http://wc.rootsweb.com/cgi-bin/igm.cgi?op=GET&db=kingharry&id=I19224
Buyer: Therence Leblanc
Where the slave went: St John Baptist
Name: Eleonore
Name Type: Partilly coded, overwhelmingly European
Gender: female
Race: black
Age: 20
sold or inventoried in a group
Members of Group: 4 slaves (family of 2 and 2 others)
Value of Sale: 1800
Sale Common Price: 1800

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Document Date: 4/8/1815
Document Number: 520
Notary: Pierre Pedasclaux
Depository: housed in parish courthouses.
Location: Orleans (including Chapitoulas).
Language of this record: French
A Free person of African descent is involved in this document
Seller: Josephine Foucher (BLACK)
http://wc.rootsweb.com/cgi-bin/igm.cgi?op=GET&db=kingharry&id=I19224
Buyer: Therence Leblanc
Where the slave went: St John Baptist
Name: Jacques
Name Type: Partilly coded, overwhelmingly European
Gender: male
Race: black
Age: 27
sold or inventoried in a group
Members of Group: 4 slaves (family of 2 and 2 others)
Value of Sale: 1800
Sale Common Price: 1800

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Document Date: 4/8/1815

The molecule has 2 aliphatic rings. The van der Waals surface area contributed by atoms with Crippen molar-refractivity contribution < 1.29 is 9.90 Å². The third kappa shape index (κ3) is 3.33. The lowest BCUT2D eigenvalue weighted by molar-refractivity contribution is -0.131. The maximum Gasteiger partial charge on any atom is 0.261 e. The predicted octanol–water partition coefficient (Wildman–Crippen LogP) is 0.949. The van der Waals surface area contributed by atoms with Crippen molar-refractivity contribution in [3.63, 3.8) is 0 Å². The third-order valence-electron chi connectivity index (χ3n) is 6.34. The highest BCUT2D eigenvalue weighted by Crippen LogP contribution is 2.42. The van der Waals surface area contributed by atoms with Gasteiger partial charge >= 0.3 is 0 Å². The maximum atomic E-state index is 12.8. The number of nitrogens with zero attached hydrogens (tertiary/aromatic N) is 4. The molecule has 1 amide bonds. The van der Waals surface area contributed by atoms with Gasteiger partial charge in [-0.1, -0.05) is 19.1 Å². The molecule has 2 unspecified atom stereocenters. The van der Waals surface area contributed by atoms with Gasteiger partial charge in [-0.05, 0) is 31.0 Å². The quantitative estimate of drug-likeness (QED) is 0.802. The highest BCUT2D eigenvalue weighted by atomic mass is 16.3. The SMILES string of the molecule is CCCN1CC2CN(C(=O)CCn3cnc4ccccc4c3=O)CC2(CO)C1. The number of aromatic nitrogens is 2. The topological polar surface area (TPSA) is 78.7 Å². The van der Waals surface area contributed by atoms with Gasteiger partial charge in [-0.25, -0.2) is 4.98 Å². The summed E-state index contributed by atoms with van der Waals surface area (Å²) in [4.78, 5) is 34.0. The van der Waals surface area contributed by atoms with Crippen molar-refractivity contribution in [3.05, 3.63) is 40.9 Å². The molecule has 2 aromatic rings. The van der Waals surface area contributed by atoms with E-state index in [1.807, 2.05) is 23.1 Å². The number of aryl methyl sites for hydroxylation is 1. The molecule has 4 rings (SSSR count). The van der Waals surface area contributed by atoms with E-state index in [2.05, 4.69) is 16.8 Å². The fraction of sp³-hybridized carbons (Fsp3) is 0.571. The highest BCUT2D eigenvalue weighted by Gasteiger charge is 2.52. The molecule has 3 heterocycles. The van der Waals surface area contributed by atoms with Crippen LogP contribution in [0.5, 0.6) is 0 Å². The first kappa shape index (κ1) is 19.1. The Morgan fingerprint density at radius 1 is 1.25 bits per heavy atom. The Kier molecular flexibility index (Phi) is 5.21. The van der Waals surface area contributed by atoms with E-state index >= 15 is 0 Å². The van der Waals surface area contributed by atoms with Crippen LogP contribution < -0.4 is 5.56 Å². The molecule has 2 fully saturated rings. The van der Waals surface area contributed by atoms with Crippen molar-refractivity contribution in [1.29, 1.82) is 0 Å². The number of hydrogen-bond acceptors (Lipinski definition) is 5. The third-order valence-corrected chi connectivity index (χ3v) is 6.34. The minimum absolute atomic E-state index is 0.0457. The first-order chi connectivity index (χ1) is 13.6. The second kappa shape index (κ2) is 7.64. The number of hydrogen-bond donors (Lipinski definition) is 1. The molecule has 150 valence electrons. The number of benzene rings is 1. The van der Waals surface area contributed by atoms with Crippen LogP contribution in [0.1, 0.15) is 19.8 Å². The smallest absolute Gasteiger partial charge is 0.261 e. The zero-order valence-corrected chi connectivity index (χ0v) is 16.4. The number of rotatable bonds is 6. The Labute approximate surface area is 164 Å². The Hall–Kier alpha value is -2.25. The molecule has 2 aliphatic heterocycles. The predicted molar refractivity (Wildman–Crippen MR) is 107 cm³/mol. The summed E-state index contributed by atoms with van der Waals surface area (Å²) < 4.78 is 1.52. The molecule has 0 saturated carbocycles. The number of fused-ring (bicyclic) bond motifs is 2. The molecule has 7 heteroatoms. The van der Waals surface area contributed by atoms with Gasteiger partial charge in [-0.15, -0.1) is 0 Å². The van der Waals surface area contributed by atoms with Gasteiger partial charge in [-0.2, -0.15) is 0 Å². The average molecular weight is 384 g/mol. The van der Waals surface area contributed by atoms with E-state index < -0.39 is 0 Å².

Document Number: 520
Notary: Pierre Pedasclaux
Depository: housed in parish courthouses.
Location: Orleans (including Chapitoulas).
Language of this record: French
A Free person of African descent is involved in this document
Seller: Josephine Foucher (BLACK)
Buyer: Therence Leblanc
Where the slave went: St John Baptist
Name: Charlotte
Name Type: Partilly coded, overwhelmingly European
Gender: female
Race: black
Age: 26
sold or inventoried in a group
Members of Group: 4 slaves (family of 2 and 2 others)
Value of Sale: 1800
Sale Common Price: 1800
Member of a family group
Family: mom and girl
Children: 1
Females: 1

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Document Date: 4/8/1815
Document Number: 520
Notary: Pierre Pedasclaux
Depository: housed in parish courthouses.
Location: Orleans (including Chapitoulas).
Language of this record: French
A Free person of African descent is involved in this document
Seller: Josephine Foucher (BLACK)
Buyer: Therence Leblanc
Where the slave went: St John Baptist
Name: Eulalie
Name Type: Partilly coded, overwhelmingly European
Gender: female
Race: black
Age: 6
sold or inventoried in a group
Members of Group: 4 slaves (family of 2 and 2 others)
Value of Sale: 1800
Sale Common Price: 1800
Member of a family group
Family: mom and girl
Slave's mother is listed in the document
Mother's Age: 26
Mother's Race: black
This slave sold with his or her mother.

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1850 United States Federal Census
http://www.geocities.com/latourgenealogicalresearch/leblancjudgeterence1850census.jpg

Name: Josephine Fouche
Age: 66
Estimated birth year: abt 1784
Birth Place: Louisiana
Race: Mulatto
Gender: Female
Home in 1850
(City,County,State): St John The Baptist, Louisiana

Harrison Thomas LaTour
LaTour Genealogical Research Services


18 Dec 2002 :: 14 Nov 2008